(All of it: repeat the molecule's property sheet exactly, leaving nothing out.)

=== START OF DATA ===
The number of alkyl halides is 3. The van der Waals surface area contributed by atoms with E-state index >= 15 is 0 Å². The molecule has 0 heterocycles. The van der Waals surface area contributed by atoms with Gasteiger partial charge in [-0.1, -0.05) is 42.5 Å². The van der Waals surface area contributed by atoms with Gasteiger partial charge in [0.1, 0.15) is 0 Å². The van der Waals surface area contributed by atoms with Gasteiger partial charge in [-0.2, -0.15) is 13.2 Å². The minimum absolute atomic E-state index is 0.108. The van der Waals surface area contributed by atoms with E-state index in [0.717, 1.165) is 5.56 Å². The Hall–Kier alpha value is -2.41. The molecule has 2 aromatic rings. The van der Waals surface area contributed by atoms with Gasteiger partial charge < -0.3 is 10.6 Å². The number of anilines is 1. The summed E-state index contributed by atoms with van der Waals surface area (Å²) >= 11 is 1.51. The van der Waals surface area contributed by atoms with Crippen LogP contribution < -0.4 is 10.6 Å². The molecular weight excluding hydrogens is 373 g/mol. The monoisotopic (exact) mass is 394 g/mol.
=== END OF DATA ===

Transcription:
The number of alkyl halides is 3. The van der Waals surface area contributed by atoms with E-state index >= 15 is 0 Å². The molecule has 0 heterocycles. The van der Waals surface area contributed by atoms with Gasteiger partial charge in [-0.1, -0.05) is 42.5 Å². The van der Waals surface area contributed by atoms with Gasteiger partial charge in [0.1, 0.15) is 0 Å². The van der Waals surface area contributed by atoms with Gasteiger partial charge in [-0.2, -0.15) is 13.2 Å². The minimum absolute atomic E-state index is 0.108. The van der Waals surface area contributed by atoms with E-state index in [0.717, 1.165) is 5.56 Å². The Hall–Kier alpha value is -2.41. The molecule has 2 aromatic rings. The van der Waals surface area contributed by atoms with Gasteiger partial charge < -0.3 is 10.6 Å². The number of anilines is 1. The summed E-state index contributed by atoms with van der Waals surface area (Å²) >= 11 is 1.51. The van der Waals surface area contributed by atoms with Crippen LogP contribution < -0.4 is 10.6 Å². The molecular weight excluding hydrogens is 373 g/mol. The monoisotopic (exact) mass is 394 g/mol.